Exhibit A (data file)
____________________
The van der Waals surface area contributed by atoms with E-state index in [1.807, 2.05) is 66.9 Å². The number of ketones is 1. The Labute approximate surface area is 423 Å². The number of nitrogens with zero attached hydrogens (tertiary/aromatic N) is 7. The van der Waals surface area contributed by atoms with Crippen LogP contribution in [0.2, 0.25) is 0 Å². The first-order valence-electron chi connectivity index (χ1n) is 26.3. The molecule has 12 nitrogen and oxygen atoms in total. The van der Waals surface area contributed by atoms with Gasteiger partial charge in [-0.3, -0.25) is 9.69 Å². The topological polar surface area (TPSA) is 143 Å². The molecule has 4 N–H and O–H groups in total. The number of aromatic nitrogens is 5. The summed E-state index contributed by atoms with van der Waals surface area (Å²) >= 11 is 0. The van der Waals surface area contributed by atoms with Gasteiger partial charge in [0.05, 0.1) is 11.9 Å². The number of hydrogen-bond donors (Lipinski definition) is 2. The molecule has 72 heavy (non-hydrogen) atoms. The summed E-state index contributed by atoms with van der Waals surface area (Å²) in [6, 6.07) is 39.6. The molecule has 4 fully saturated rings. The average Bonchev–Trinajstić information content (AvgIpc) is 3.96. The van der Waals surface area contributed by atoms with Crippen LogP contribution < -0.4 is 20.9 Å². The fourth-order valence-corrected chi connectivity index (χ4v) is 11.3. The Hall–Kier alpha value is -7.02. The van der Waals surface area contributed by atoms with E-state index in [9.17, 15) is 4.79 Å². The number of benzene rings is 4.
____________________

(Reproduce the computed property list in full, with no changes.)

The van der Waals surface area contributed by atoms with E-state index in [1.807, 2.05) is 66.9 Å². The number of ketones is 1. The Labute approximate surface area is 423 Å². The number of nitrogens with zero attached hydrogens (tertiary/aromatic N) is 7. The van der Waals surface area contributed by atoms with Crippen LogP contribution in [0.2, 0.25) is 0 Å². The first-order valence-electron chi connectivity index (χ1n) is 26.3. The molecule has 12 nitrogen and oxygen atoms in total. The van der Waals surface area contributed by atoms with Gasteiger partial charge in [-0.3, -0.25) is 9.69 Å². The topological polar surface area (TPSA) is 143 Å². The molecule has 4 N–H and O–H groups in total. The number of aromatic nitrogens is 5. The summed E-state index contributed by atoms with van der Waals surface area (Å²) >= 11 is 0. The van der Waals surface area contributed by atoms with Gasteiger partial charge in [0.05, 0.1) is 11.9 Å². The number of hydrogen-bond donors (Lipinski definition) is 2. The molecule has 72 heavy (non-hydrogen) atoms. The summed E-state index contributed by atoms with van der Waals surface area (Å²) in [6, 6.07) is 39.6. The molecule has 4 fully saturated rings. The average Bonchev–Trinajstić information content (AvgIpc) is 3.96. The van der Waals surface area contributed by atoms with Crippen LogP contribution < -0.4 is 20.9 Å². The fourth-order valence-corrected chi connectivity index (χ4v) is 11.3. The Hall–Kier alpha value is -7.02. The van der Waals surface area contributed by atoms with E-state index in [9.17, 15) is 4.79 Å². The number of benzene rings is 4.